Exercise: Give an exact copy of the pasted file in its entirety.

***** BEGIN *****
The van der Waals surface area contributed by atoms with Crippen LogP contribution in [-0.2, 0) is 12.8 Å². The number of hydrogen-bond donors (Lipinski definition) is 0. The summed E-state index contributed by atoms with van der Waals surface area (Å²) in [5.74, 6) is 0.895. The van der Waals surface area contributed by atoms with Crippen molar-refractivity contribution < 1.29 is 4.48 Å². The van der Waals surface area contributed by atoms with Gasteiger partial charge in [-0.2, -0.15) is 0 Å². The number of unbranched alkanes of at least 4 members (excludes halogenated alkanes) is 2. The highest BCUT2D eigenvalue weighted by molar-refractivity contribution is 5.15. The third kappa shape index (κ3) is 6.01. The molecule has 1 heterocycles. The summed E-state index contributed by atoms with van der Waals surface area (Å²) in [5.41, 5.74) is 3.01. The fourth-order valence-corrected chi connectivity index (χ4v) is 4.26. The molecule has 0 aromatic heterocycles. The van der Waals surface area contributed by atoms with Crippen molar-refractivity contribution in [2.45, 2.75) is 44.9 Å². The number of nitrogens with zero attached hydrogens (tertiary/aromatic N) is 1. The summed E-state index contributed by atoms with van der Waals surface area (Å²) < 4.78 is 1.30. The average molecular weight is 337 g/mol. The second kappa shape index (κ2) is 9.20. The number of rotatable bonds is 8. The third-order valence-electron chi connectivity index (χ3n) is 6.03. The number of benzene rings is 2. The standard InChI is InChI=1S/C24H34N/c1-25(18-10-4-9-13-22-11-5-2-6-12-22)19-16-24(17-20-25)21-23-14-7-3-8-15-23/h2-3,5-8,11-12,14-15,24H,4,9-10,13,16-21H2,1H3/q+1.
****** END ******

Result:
The van der Waals surface area contributed by atoms with Crippen LogP contribution in [-0.2, 0) is 12.8 Å². The number of hydrogen-bond donors (Lipinski definition) is 0. The summed E-state index contributed by atoms with van der Waals surface area (Å²) in [5.74, 6) is 0.895. The van der Waals surface area contributed by atoms with Crippen molar-refractivity contribution < 1.29 is 4.48 Å². The van der Waals surface area contributed by atoms with Gasteiger partial charge in [-0.2, -0.15) is 0 Å². The number of unbranched alkanes of at least 4 members (excludes halogenated alkanes) is 2. The highest BCUT2D eigenvalue weighted by molar-refractivity contribution is 5.15. The third kappa shape index (κ3) is 6.01. The molecule has 1 heterocycles. The summed E-state index contributed by atoms with van der Waals surface area (Å²) in [5.41, 5.74) is 3.01. The fourth-order valence-corrected chi connectivity index (χ4v) is 4.26. The molecule has 0 aromatic heterocycles. The van der Waals surface area contributed by atoms with Crippen molar-refractivity contribution in [2.45, 2.75) is 44.9 Å². The number of nitrogens with zero attached hydrogens (tertiary/aromatic N) is 1. The summed E-state index contributed by atoms with van der Waals surface area (Å²) < 4.78 is 1.30. The average molecular weight is 337 g/mol. The second kappa shape index (κ2) is 9.20. The number of rotatable bonds is 8. The third-order valence-electron chi connectivity index (χ3n) is 6.03. The number of benzene rings is 2. The standard InChI is InChI=1S/C24H34N/c1-25(18-10-4-9-13-22-11-5-2-6-12-22)19-16-24(17-20-25)21-23-14-7-3-8-15-23/h2-3,5-8,11-12,14-15,24H,4,9-10,13,16-21H2,1H3/q+1.